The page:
In early December, I had the opportunity to sit down with Peter Jackson, the director of The Hobbit: An Unexpected Journey, as well as members of the cast and crew to discuss their experiences on the much-anticipated film which opens nationwide December 14.
My father once told me that The Hobbit was the fairytale Tolkien wrote while composing his masterpiece, The Lord of the Rings. Having now seen the first (of three films) installment of Tolkien’s prequel, I believe my father’s statement was correct, but in the best way possible. Jackson's The Hobbit is what J.R.R. Tolkien’s plucky hero, Bilbo Baggins, has always claimed it to be: a great and wonderful adventure.
Like The Fellowship of the Ring, this story begins in the Shire, where a younger Bilbo Baggins (played here by Martin Freeman) is enjoying a quiet, uneventful life until the arrival of the wizard Gandalf (Ian McKellen). Suddenly, Bilbo finds his peaceful home thrown into utter chaos as one dwarf after another arrives to eat, sing, and plan for the journey of a lifetime.
Led by the exiled prince, Thorin Oakenshield (Richard Armitage), the dwarves prepare to set out toward the Lonely Mountain, the heart of their ancient kingdom and the dwelling place of the dread dragon Smaug. Long ago, the dragon invaded the dwarven kingdom and drove the inhabitants from their home, claiming their treasure for his own. Now, after many years, the dwarves believe the time has come to confront Smaug and reclaim their lost gold. Though he initially rejects Thorin’s offer to join their company, Bilbo begins to understand there is more to life than his small home in the Shire. With this newfound realization, Bilbo takes a leap of faith and becomes the fourteenth member of the expedition.
However, more is going on in the corners of Middle Earth than Bilbo and his company realize. Radagast the Brown (Sylvester McCoy), one of Gandalf’s fellow wizards, has uncovered a dark power hiding in the ruins of Dol Guldur. The free peoples of the world convene The White Council, hoping to drive the evil figure from the land. All the while, Thorin finds himself being hunted by an enemy from his past...
It's against this backdrop that we were privileged to ask this talented cast and crew about everything from the creative process to J.R.R. Tolkien and the themes he utilized to bring to life the beloved story of Bilbo Baggins...
With The Lord of the Rings, you had three books to draw content from. The Hobbit is a slender children’s story; what made you turn it into a trilogy?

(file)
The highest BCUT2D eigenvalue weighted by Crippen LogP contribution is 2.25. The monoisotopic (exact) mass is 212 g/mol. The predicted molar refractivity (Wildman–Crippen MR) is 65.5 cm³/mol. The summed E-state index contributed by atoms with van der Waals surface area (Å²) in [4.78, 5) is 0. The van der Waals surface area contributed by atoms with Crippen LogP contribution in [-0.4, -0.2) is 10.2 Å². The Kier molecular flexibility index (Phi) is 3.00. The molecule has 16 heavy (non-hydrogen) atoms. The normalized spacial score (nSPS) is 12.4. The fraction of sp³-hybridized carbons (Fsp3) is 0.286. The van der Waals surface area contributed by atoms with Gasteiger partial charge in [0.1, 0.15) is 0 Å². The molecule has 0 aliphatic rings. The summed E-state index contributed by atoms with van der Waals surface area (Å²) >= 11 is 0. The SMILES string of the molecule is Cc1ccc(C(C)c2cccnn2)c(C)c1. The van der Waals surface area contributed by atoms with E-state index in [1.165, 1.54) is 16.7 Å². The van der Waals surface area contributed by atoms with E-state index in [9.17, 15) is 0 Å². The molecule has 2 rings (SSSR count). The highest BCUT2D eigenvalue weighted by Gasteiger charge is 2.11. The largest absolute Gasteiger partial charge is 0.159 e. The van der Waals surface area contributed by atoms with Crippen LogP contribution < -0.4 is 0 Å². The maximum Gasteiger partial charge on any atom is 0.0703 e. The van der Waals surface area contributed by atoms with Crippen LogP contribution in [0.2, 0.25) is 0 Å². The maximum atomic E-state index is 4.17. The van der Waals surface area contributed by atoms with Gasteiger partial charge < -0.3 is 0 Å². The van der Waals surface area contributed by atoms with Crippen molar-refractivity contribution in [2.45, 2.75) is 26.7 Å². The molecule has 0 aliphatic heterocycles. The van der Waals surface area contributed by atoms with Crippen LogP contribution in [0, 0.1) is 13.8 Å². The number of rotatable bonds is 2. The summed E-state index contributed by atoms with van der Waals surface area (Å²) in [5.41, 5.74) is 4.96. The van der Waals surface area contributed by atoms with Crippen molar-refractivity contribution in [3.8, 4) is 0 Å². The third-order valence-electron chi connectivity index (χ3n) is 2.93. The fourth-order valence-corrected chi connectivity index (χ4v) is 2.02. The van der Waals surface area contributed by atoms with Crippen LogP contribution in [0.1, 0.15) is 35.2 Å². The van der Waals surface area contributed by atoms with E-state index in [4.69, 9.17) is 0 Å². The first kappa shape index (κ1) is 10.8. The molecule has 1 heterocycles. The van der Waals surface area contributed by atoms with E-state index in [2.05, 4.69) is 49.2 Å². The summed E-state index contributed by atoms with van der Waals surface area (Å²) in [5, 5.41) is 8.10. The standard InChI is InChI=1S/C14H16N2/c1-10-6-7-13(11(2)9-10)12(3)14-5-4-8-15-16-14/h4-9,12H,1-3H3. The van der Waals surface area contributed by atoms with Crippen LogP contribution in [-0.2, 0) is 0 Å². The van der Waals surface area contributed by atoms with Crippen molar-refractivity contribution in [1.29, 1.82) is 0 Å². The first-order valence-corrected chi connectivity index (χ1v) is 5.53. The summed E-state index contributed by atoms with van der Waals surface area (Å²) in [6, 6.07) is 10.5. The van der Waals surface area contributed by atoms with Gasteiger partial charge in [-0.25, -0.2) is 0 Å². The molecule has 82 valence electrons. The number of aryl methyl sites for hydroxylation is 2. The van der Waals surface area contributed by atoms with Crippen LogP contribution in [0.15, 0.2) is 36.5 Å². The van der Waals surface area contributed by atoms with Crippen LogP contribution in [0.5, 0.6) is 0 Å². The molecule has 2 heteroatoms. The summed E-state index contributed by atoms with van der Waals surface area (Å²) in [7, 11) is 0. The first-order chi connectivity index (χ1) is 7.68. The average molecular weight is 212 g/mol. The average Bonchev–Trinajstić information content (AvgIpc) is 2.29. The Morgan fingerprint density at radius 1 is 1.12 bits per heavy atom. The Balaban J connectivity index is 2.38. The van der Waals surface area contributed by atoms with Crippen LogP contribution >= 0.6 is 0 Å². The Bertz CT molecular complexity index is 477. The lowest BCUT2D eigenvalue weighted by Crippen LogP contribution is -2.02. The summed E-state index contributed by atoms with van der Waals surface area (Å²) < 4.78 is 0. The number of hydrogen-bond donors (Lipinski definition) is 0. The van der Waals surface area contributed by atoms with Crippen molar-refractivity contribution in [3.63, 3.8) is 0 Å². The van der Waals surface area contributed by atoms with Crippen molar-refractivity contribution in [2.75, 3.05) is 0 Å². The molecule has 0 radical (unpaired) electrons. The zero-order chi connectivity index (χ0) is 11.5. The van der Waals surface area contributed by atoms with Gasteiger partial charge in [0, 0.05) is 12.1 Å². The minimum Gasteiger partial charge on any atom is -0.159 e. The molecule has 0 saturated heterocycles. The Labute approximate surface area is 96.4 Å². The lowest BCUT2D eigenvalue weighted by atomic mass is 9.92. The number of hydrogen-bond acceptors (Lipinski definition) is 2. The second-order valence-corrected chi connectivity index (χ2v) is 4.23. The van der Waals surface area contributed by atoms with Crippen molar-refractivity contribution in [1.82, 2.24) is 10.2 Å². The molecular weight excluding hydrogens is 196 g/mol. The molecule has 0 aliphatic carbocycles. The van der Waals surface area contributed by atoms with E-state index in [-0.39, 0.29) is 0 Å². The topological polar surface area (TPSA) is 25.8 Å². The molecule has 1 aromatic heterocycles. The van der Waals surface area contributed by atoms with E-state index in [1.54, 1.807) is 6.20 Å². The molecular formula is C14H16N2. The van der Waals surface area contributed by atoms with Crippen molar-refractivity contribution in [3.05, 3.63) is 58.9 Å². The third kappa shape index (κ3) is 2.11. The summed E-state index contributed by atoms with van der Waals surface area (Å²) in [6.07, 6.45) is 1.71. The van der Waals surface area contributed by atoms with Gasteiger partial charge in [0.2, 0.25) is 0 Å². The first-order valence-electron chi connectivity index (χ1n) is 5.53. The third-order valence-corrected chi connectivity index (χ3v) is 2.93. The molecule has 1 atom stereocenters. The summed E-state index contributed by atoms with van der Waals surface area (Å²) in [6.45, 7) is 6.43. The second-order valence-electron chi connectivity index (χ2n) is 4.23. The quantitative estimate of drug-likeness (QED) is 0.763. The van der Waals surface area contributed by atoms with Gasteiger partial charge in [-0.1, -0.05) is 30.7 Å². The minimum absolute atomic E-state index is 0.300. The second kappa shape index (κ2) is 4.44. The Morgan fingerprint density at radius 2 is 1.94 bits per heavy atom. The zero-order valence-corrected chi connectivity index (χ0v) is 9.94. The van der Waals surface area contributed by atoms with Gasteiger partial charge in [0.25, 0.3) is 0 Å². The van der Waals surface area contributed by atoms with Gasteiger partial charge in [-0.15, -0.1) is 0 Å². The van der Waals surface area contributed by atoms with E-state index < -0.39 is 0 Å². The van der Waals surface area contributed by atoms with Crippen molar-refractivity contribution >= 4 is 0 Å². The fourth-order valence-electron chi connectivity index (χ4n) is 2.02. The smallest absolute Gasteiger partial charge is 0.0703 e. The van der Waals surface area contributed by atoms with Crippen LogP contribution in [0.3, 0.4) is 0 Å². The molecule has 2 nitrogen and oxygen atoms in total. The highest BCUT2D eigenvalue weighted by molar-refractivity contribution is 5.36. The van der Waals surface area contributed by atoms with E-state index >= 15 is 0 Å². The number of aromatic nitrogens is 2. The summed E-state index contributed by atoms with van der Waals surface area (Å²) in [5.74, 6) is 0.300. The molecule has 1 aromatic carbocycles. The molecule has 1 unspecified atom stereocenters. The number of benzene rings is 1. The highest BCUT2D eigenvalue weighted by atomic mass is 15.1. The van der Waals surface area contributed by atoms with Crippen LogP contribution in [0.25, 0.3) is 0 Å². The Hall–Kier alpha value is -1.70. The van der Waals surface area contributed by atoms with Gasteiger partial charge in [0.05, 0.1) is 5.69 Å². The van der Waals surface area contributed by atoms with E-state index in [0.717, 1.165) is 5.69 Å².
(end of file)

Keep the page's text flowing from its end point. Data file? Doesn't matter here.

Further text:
Peter Jackson: That’s a very good question. It surprised us a bit too because we were originally planning on doing only two films, but it really became a question of “What do you leave out?” The Hobbit is a very misleading book because it’s written at a very breathless pace; huge events in the story are covered in only two or three pages. So once we started to develop the scenes, do a little character development, plus adapt the appendices from The Return of the King with events that happened around the time of The Hobbit, we had more than enough content to pull it off.
Philippa Boyens: I think if we hadn’t made The Lord of the Rings movies first this would be a very different story, but we had, and we realized the Gandalf of The Lord of the Rings is not the same Gandalf in The Hobbit, and we really wanted to tell that part of the story. It’s easy to forget the depth that is in this children’s book at the end - the story doesn’t conclude with the defeat of Smaug like you would expect - and children love that because it takes you further than you expected. The process also allowed us to bring back great characters like Saruman, and Cate Blanchett as Galadriel, as well as create an emotional background for characters like Thorin.
How did it feel returning to Middle Earth after all these years?
Peter Jackson: I admit, at first I thought I wouldn’t enjoy it. I was afraid I’d end up competing against myself to some degree, but during the time we worked on the script and began developing the lines for the film, I came to realize there is a lot of charm, a lot of humor in The Hobbit that wasn’t present in the Lord of the Rings. It’s a completely different story with a completely different tone. When we finally started shooting I was really happy I was there.
For the new characters, what was it like assimilating into a cast that was already so well connected?
Richard Armitage: We arrived together at the beginning of 2011 and went straight into the film's training program, and it was sort of a bonding experience for us. It really formed our group and helped establish our character dynamics. As for coming into the old community, they were very welcoming to all of us newcomers.
Martin Freeman: I had always thought The Lord of the Rings movies were fantastic, and for my part, being a part of these films was a great experience. It gave me a chance to work with a lot of talented actors, a lot of actors I knew from home but had never actually met, and to make a lot of friends. It had a way of not being intimidating.
In today’s media it's rare not to have a strong female character present in the main cast. Are you concerned this will have a negative affect on the film?